Swine flu has been confirmed to be in New Zeaaland.
At a news conference held tonight, Health Minister Tony Ryall announced that test results confirmed at least three New Zealanders have tested positive to swine flu.
Melbourne tests on 10 Rangitoto College students who tested positive for influenza A came back from the World Health Organisation (WHO) laboratory tonight, confirming three positives to swine flu.
"Unfortunately tonight we can confirm New Zealanders have tested positive to swine flu," Mr Ryall said.
Tests on a fourth sample were continuing, Director of Public Health Mark Jacobs told reporters.
He said three samples all tested positive for the same strain of swine flu. A further sample was being retested.
The swine flu virus has killed close to 150 people in Mexico and infected dozens in the United States, Canada and Europe.
The Rangitoto students returned to Auckland on Saturday from a trip to Mexico. An 11th member of the group has also tested positive for influenza A.
The test results were announced in Wellington tonight, at a press conference attended by Mr Ryall, Director-General of Health Stephen McKernan, Mr Jacobs, and National Co-ordinator Emergency Planning Steve Brazier.
Mr Ryall made a ministerial statement when Parliament sat at 2pm, and told MPs all 10 of the students were recovering.
Mr Ryall told Parliament another 56 people nationwide were being monitored and were being tested to find out whether they had influenza A.
He told Parliament the measures that were being taken were fully justified.
"Officials are ready for any escalation in the domestic or international swine flu situation," he said. "This is a threat that New Zealand has planned for. Many of the best people in the health service are working night and day to protect the health of New Zealanders."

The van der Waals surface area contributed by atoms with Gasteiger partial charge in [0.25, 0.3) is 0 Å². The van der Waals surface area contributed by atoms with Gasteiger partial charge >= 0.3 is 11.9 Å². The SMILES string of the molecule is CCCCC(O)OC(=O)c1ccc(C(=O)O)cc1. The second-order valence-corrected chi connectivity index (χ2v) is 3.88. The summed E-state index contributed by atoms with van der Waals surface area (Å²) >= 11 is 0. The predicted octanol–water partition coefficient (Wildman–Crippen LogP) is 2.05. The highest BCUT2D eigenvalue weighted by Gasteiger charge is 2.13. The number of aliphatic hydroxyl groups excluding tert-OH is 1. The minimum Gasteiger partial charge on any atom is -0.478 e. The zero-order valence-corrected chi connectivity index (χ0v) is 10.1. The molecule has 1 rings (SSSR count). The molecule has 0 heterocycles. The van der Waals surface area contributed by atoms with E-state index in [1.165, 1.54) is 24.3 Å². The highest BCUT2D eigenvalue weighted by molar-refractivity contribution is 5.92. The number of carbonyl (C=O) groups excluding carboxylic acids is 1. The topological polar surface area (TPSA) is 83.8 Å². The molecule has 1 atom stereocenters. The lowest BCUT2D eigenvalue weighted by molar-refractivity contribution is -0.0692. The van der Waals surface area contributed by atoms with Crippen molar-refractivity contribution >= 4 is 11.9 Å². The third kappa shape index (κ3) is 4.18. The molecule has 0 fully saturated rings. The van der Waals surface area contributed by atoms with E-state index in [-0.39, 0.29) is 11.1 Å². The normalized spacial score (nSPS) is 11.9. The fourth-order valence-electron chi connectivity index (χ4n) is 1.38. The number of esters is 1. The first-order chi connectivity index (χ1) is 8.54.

On Saturday morning, flight NZ1 arrived in Auckland from Los Angeles at 5am. On board were the Rangitoto College group which had visited Mexico.
Mr Ryall said the initial response had been rapid, thorough and appropriate for the level of risk at the time.
Their teacher insisted those with flu symptoms contact their doctor and at 12.30pm one of the doctors contacted Auckland Regional Public Health Service.
The Auckland public health response centre was activated by 3pm and by 6pm a team of nurses was assessing the Rangitoto group. All were treated with Tamiflu and isolated with their families by 10pm.
On Sunday night testing revealed the Rangitoto 10 had influenza A. Ministry officials decided they should be treated as probably cases of swine flu.
Mr Ryall said nearly all the passengers on NZ1 had been traced, assessed and offered Tamiflu as a precaution.
The WHO today raised its pandemic alert level to phase 4, indicating a significant increased risk of a pandemic, a global outbreak of a serious disease.
Meanwhile efforts are continuing to trace 18 passengers from the flight whose contact details were unclear.
Watch the full news conference announcing the positive results